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Acting Humanly: The Turing test
Turing (1950) “Computing machinery and intelligence”:
Can machine’s think? or Can machines behave intelligently?
Operational test for intelligent behavior: the Imitation Game
Predicted that by the year 2000, a machine would have a 30% chance of fooling a lay
person for 5 minutes
Anticipated all major arguments against AI in the following 50 years
Suggested major components of AI: knowledge, reasoning, language, understanding,
Problem: Turing test is not reproducible, constructive, or amenable to mathematical
analysis. Intelligence not determinable by surface behavior alone. The test is not
sufficient since the behaviors under adjudication are too limited. As a sufficient
condition for intelligence, the test is so difficult as to be uninteresting.
Consciousness - The Chinese Room Experiment
Thinking humanly: Cognitive Science
1960s “cognitive revolution”: information-processing psychology replaced prevailing
orthodoxy of behaviorism
Requires scientific theories of internal activities of the brain
- What level of abstraction? “knowledge” or “circuits”?
- How to validate theories? Requires
o Predicting and testing behavior of human subjects (top-down)
o Or direct identification from neurological data (bottom-up)
Both approaches (Cognitive Science and Cognitive Neuroscience) are now distinct from
Thinking rationally: Laws of Thought
Aristotle: what are correct arguments/thought processes?
Several greek schools developed various forms of logic:
Notation and rules of derivation for thoughts;
May or may not have proceeded to the idea of mechanization
1) Not all intelligent behavior is mediated by logical deliberation
2) What is the purpose of thinking? What thoughts should I have?
Acting Rationally
Rational behavior: doing the right thing
The right thing: = that which is expected to maximize goal achievement, given the
information available.
Doesn’t necessarily involve thinking (reflexes, blinking, breathing). But thinking should
be in the service of rational action.
Potted history of AI
McCulloch & Pitts: Boolean circuit model
of brain
1950 Turing's ``Computing Machinery and
Look, Ma, no hands!
1950s Early AI programs, including Samuel's
checkers program, Newell & Simon's Logic
Theorist, Gelernter's Geometry Engine
Dartmouth meeting: ``Artificial
Intelligence'' adopted
1965 Robinson's complete algorithm for logical
AI discovers computational complexity
Neural network research almost disappears
Early development of knowledge-based
Expert systems industry booms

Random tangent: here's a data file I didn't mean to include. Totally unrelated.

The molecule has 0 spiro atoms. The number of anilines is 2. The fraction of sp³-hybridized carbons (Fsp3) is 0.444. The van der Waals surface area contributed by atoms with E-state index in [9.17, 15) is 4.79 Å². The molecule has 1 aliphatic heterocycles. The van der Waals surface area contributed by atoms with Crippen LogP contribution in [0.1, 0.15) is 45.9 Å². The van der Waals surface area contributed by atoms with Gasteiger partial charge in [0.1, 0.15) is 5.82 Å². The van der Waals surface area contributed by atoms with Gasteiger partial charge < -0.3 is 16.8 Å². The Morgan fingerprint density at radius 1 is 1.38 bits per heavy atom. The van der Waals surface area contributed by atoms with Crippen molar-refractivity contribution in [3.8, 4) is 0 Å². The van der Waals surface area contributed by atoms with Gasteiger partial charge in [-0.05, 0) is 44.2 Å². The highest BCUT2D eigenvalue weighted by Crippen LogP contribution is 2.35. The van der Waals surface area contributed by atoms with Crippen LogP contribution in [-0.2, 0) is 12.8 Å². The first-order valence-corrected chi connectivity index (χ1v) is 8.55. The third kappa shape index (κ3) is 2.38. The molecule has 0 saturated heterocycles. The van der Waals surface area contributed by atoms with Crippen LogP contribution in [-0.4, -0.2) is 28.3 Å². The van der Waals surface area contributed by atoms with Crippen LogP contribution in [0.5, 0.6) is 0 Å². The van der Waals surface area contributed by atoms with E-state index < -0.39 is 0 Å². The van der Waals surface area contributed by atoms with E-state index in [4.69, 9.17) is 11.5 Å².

Expert systems industry busts: ``AI
Neural networks return to popularity
1988-Resurgence of probabilistic and
decision-theoretic methods Rapid increase
in technical depth of mainstream AI
``Nouvelle AI'': ALife, GAs, soft
 Anything which can be viewed as perceiving
environment through sensors, etc. and then
acting in the environment
 Current hot buzz-word
 Looks like the basic computational box
Abstractly, an agent is a function from percept histories to actions:
f : P*  A
For any given class of environments and tasks, we seek the agent (or class of
agents) with the best (possible) performance (a rational agent).
Intelligent Agents
 Intelligent (rational) agent seeks to maximize
its performance measure for any given
sequence of percepts
 Look up table?
 Text uses intelligent agent approach to bring
all aspects of AI into one.
 What should an intelligent agent have?
An intelligent agent should have knowledge, infer, plan,
reason with uncertainty, learn, perceive, communicate,
Agent Types
 Reflex Agent - Actions based only on current
percepts (no state memory), condition-action
 Agents with Memory - keep track of internal
state, past actions (or their effects), and the
dynamically changing environment
 Goal-Based Agents - Actions driven by overall
goal, easy if one step, multi-action sequences
(subgoals) often supported by search and
planning mechanisms
 Utility-Based Agents - Best actions
- Multiple ways to reach goals
- Conflicting Goals
- Actions with uncertainty - which approach gives best chance of fulfilling
Environment Issues
 Accessibility - can agent detect all relevant
 Determinism - is next state completely
determined by current state plus the agent
action - if inaccessible, then may appear nondeterministic regardless
 Episodic - Is environment neatly divided into
independent episodes
 Static vs. Dynamic - Does environment remain
static in between agent actions
 Discrete vs. Continuous - Are there limited
distinct percept and action possibilities